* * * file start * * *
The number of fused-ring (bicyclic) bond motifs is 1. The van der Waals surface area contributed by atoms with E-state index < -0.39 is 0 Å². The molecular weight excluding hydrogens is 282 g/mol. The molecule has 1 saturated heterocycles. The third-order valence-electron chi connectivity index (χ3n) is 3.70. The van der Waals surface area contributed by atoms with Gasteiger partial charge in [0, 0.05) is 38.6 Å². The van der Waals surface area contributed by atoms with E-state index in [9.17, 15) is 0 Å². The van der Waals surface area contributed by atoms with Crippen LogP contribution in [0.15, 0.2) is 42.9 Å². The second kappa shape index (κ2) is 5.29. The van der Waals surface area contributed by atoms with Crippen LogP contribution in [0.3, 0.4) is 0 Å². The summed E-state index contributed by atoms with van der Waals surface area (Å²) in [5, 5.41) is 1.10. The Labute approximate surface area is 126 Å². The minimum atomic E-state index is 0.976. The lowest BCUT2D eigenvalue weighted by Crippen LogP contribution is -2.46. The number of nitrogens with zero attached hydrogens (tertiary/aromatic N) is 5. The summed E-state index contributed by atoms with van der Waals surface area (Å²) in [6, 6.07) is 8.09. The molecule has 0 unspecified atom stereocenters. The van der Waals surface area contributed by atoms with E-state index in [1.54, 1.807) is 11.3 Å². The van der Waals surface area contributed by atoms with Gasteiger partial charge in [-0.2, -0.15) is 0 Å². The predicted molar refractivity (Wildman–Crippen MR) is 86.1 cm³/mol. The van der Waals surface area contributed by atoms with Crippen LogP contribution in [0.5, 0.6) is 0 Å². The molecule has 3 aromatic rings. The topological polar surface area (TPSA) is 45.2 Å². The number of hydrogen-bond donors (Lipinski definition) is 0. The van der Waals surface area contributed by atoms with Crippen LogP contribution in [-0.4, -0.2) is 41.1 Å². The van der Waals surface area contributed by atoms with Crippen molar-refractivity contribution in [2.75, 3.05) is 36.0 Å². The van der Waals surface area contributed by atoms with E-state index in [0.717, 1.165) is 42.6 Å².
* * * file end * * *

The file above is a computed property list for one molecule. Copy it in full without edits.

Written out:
The number of fused-ring (bicyclic) bond motifs is 1. The van der Waals surface area contributed by atoms with E-state index < -0.39 is 0 Å². The molecular weight excluding hydrogens is 282 g/mol. The molecule has 1 saturated heterocycles. The third-order valence-electron chi connectivity index (χ3n) is 3.70. The van der Waals surface area contributed by atoms with Gasteiger partial charge in [0, 0.05) is 38.6 Å². The van der Waals surface area contributed by atoms with E-state index in [9.17, 15) is 0 Å². The van der Waals surface area contributed by atoms with Crippen LogP contribution in [0.15, 0.2) is 42.9 Å². The second kappa shape index (κ2) is 5.29. The van der Waals surface area contributed by atoms with Crippen LogP contribution in [0.3, 0.4) is 0 Å². The summed E-state index contributed by atoms with van der Waals surface area (Å²) in [5, 5.41) is 1.10. The Labute approximate surface area is 126 Å². The minimum atomic E-state index is 0.976. The lowest BCUT2D eigenvalue weighted by Crippen LogP contribution is -2.46. The number of nitrogens with zero attached hydrogens (tertiary/aromatic N) is 5. The summed E-state index contributed by atoms with van der Waals surface area (Å²) in [6, 6.07) is 8.09. The molecule has 0 unspecified atom stereocenters. The van der Waals surface area contributed by atoms with E-state index in [1.54, 1.807) is 11.3 Å². The van der Waals surface area contributed by atoms with Gasteiger partial charge in [-0.2, -0.15) is 0 Å². The predicted molar refractivity (Wildman–Crippen MR) is 86.1 cm³/mol. The van der Waals surface area contributed by atoms with Crippen LogP contribution in [0.5, 0.6) is 0 Å². The molecule has 3 aromatic rings. The topological polar surface area (TPSA) is 45.2 Å². The number of hydrogen-bond donors (Lipinski definition) is 0. The van der Waals surface area contributed by atoms with Crippen LogP contribution in [-0.4, -0.2) is 41.1 Å². The van der Waals surface area contributed by atoms with Crippen molar-refractivity contribution in [2.75, 3.05) is 36.0 Å². The van der Waals surface area contributed by atoms with E-state index in [0.717, 1.165) is 42.6 Å².